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Hemangioma Stem Cells Require Notch3 for Normal Hemangioma Formation in a Mouse Model
Naikhoba Munabi, B.A., Ryan W. England, B.S., Krista Hardy, B.S., Jan K. Kitajewski, PhD, Carrie J. Shawber, PhD, June K. Wu, M.D..
Columbia University, New York, NY, USA.

BACKGROUND:
Infantile hemangiomas (IHs) are the most common benign tumor of infancy, yet their pathogenesis remains poorly understood. IHs follow a known progression from an initial proliferative phase where hemangioma stem cells (HemSCs) predominate, through to an involution period with increased prevalence of hemangioma endothelial cells (HemECs). Our work has previously shown both in vitro and in vivo that Notch3, a mural cell-associated Notch gene, is expressed at high levels in HemSCs compared to HemECs. We thus hypothesize that downregulation of Notch3 expression is a critical and sufficient step for inducing progression in the natural history of IH.
METHODS:
Notch3 gene expression was inhibited in HemSCs using lentiviral expression of Notch3 shRNA (N3KO) vector with a scrambled lentivirus (scr) serving as control. Knockdown was confirmed with real-time quantitative PCR (RT-qPCR). Notch3 knockdown cells (HemSC-shN3) and control cells (HemSC-scr) were suspended in matrigel and injected subcutaneously in immunodeficient mice. Ultrasound (US) doppler imaging of matrigel plugs was performed weekly to assess for the presence of flow or vascular channels. After 3 weeks, the matrigel plugs were harvested and paraffin embedded, followed by histological staining of select sections. At 20X high-powered field magnification, samples were examined for vascular density, vessel diameter, number of adipocytes, and overall cellularity.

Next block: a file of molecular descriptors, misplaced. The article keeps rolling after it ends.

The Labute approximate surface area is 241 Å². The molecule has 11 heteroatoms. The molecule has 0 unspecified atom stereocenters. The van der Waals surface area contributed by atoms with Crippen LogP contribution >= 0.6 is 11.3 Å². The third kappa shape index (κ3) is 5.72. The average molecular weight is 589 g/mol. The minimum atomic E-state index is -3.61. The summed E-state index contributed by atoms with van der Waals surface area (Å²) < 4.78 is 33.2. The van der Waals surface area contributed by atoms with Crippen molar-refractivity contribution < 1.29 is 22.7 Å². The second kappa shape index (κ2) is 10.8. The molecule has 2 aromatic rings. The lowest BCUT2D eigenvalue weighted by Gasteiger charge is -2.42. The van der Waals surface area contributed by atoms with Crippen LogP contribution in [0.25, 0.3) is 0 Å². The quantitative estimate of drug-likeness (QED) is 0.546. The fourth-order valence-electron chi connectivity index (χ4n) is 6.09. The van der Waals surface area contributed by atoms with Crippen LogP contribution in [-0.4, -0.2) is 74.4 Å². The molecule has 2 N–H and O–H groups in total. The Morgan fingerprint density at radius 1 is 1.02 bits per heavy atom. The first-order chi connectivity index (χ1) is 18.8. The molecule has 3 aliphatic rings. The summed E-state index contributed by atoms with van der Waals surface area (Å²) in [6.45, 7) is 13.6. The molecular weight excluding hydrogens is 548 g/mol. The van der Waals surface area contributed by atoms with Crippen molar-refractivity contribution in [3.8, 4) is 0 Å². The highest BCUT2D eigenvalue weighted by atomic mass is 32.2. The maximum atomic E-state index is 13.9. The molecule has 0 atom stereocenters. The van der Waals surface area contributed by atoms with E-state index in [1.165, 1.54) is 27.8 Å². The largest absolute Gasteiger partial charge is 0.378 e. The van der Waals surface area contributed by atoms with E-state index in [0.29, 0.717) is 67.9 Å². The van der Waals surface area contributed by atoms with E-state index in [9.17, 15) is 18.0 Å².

RESULTS:
RT-qPCR confirmed transduction of Notch3 shRNA in HemSC with 50% decreased expression compared to control. US doppler of matrigel plugs detected the presence of blood flow within control HemSC-scr cells at as early as 2 weeks after implantation; in contrast, there was a sustained absence of discernable flow to the HemSC-shN3 matrigel plug (Fig 1). On histological examination, control IHs showed larger caliber blood vessels than HemSC-shN3, which was statistically significant (p < 0.0005, Fig 2). Overall cellularity of the HemSC-shN3 matrigel was statistically reduced when compared to control cells (p < 0.05), despite the presence of an increase in adipocyte formation (Fig 3).
CONCLUSIONS:
Knockdown of Notch3 expression in HemSCs leads to loss of doppler-detectable blood flow, decreased vessel caliber, cellularity, and increased adipocyte formation in a recapitulated mouse model of IH. The constellation of features seen in Notch3 knockdown cells imitates the clinical features of involuting IHs. These data suggest that Notch3 suppression may accelerate involution and can be a potential therapeutic target for IH.



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